Morning Joe and Ron Paul

Yea, I’ve been neglecting the blog lately. Wait until next week when I’m at the cabin for the duration. I. Can. Not. Wait. Nonetheless, I must.

By the way, does anyone else think that Cast Away with Tom Hanks is just a terrific film? I caught about the last 2/3 of it last night, just milling about the remote (I’ve seen the whole thing before). There are subtle things I like about it, which mostly reduce to Hanks’ skillful acting upon his return to the world. Without saying it, he artfully demonstrates the wondrous, unappreciated value of civilization in a material context; its many wonders. Did you get that? Those who’d like to send us back to caves ought to watch that about a dozen times.  Well, I think it’s brilliant. Nods to Zemeckis as well. He did Contact, too. Another fave.

Anyway, back to the subject at hand. Take particular note of the historical references to WWs I and II toward the end. In terms of depth, nobody is in Paul’s league. Not even close.

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Richard Nikoley

I started writing Free The Animal in late 2003 as just a little thing to try. 20 years later, turns out I've written over 5,000 posts. I blog what I wish...from diet, health, philosophy, politics, social antagonism, adventure travel, expat living, location and time independent—while you sleep— income by geoarbitrage, and food pics. I intended to travel the world "homeless," but the Covidiocy Panicdemic squashed that. I became an American expat living in Thailand. I celebrate the audacity and hubris to live by your own exclusive authority and take your own chances. ... I leave the toilet seat up. Read More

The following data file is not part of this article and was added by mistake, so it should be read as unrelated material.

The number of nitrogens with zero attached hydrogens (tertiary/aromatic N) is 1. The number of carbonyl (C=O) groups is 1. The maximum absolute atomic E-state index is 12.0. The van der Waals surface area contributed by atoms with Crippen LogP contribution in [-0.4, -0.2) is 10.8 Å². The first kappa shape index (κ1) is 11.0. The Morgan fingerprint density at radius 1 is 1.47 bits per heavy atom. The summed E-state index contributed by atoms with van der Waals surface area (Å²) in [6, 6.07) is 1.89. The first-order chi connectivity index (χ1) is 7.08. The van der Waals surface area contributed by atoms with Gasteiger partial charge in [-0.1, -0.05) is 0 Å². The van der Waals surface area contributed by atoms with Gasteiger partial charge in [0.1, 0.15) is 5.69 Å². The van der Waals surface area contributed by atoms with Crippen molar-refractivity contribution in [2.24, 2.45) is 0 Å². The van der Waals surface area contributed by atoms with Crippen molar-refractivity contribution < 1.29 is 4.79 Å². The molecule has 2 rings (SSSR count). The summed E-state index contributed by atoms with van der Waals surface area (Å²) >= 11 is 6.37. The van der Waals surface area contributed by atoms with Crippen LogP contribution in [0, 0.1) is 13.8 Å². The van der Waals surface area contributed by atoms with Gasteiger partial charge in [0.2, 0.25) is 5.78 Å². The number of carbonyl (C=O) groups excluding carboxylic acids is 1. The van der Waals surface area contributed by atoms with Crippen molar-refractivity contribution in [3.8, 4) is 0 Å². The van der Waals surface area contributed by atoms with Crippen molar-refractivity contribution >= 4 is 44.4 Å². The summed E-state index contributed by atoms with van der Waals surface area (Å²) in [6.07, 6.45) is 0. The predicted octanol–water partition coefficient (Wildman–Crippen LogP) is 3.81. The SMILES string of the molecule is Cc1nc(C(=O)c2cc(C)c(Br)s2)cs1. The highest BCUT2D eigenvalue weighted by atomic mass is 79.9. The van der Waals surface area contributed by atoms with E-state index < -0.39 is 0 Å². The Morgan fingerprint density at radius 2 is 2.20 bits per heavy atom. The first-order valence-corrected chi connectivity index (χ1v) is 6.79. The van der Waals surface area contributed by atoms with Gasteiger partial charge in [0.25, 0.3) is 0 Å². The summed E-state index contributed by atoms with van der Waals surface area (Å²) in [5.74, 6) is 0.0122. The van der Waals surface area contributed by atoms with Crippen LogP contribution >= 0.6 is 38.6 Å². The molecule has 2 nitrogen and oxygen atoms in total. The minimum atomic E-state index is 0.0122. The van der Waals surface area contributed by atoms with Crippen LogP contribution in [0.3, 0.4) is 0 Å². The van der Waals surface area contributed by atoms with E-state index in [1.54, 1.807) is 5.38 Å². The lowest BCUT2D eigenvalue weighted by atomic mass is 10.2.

1. Kyle Bennett on December 21, 2007 at 07:46

    Re Castaway, the parts of that that struck me were when he opened a can of soda on the plane, and all the leftover food after the party – including crabs, which he'd managed to get a few of on the island, through hours of painful, bloody effort, having to learn spearfishing from scratch and make the spear himself.

    It's one of my all time favorite movies.

  2. Richard Nikoley on December 21, 2007 at 08:50


    Yep, exactly what I'm getting at, and the fact he doesn't say anything makes it as powerful as it can possibly be. Other similar moments: looking at the ice in his glass (a couple of times), laying in the hotel room, flipping the light on & off, and looking at the keys Helen Hunt presented him, and just turning the key and starting the car.

    I'm absolutely certain those subtleties (in the moral context of man as pursuer and producer of his own values) flew right over the heads of all but a few.

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